Romanian nationality law

Romanian nationality law
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Romanian nationality law is based on the 1991 Romanian Citizenship law. It is based on the social policy of jus sanguinis (or "right of blood"), by which nationality or citizenship is not determined by place of birth, but by having an ancestor who is a national or citizen of the state. It contrasts with jus soli ("right of soil"). It does contain an element of jus soli in respect to foundlings: foundlings who are found in Romania are considered Romanian citizens until proven otherwise.[1]


The law

From Law 21, Art. 5.[2] – The children born from Romanian citizens on Romanian territory are Romanian citizens.

Furthermore, Romanian citizens are also those:
a) born on the Romanian territory, even if only one of the parents is a Romanian citizen;
b) born abroad and both parents, or only one of them has a Romanian citizenship.
The child found on Romanian territory is a Romanian citizen if none of the parents is known.

Romanian citizenship can also be acquired after 5 years of residence in the country and with a good knowledge of the Romanian language and culture.

The consequences of naturalization and restoration of Romanian nationality

Art. 10 of the Romanian nationality law stipulates that "Romanian nationality can be granted to the person who lost this nationality and requests its restoration, keeping his/her foreign nationality..." But having in mind that certain countries do no allow for multiple citizenship or, in the case that they do allow it, they provide for automatic loss of their citizenship at obtaining the nationality of another country through a voluntary decision (free choice), the Romanian state cannot guarantee that the foreign citizen keeps his/her foreign citizenship when restoring his/her Romanian nationality. E.g. a Belgian subject who restored his/her Romanian nationality before 9 June 2007 has ceased to be a Belgian subject since restoring his/her Romanian citizenship. The same applies to a Dutch subject who restored his/her Romanian nationality before 1 April 2003,[3] as well as for a Dutch subject who has restored his/her Romanian nationality after 1 April 2003, but does not fulfill at least one of the three exceptions from automatically losing his/her Dutch nationality when voluntarily obtaining another nationality. This does not constitute a fault of the Romanian state, since "according to the Romanian Constitution and Art. 1, paragraph 3 of Law No. 21 of 1991 with the subsequent changes and additions, republished, the nationals of Romania enjoy the protection of the Romanian state — such provisions do not mention any duty of the Romanian state in respect to former and/or future Romanian nationals".[4]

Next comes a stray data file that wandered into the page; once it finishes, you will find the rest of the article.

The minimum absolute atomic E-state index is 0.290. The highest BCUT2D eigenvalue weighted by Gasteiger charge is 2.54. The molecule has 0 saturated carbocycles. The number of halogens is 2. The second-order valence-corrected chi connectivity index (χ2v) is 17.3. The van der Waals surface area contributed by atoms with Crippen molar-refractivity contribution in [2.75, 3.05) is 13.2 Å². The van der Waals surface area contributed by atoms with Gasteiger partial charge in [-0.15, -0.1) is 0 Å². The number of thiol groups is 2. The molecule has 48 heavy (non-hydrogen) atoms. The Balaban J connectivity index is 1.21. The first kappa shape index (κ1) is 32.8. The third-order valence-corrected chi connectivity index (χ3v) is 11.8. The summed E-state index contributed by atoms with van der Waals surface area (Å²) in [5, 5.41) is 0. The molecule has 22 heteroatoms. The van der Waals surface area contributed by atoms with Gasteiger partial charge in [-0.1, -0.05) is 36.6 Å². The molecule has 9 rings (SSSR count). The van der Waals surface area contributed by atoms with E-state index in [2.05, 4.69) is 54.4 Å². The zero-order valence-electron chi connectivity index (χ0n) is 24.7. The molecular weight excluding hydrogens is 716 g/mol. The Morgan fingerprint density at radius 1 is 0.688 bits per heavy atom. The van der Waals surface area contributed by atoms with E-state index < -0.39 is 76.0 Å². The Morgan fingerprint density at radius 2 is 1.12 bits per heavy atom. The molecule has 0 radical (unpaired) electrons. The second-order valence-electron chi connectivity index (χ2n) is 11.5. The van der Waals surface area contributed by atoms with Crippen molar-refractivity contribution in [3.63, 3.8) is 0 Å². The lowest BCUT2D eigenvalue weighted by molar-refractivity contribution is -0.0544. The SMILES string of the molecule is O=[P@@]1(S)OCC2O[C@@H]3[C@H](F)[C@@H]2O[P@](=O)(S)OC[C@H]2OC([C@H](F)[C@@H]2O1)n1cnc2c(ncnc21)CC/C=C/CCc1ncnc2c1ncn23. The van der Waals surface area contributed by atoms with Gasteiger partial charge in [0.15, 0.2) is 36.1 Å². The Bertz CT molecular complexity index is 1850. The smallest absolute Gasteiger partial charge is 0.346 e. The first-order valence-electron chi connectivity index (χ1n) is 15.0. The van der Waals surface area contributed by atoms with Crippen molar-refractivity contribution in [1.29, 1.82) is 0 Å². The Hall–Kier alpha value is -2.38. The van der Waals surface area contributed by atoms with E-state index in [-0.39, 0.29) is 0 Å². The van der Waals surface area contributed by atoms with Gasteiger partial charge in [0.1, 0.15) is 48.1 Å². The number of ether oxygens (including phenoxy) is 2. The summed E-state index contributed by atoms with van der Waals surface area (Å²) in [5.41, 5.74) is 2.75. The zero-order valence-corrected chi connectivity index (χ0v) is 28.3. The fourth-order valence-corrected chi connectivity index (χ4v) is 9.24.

The same applies to people who get naturalized as Romanian nationals.

External links


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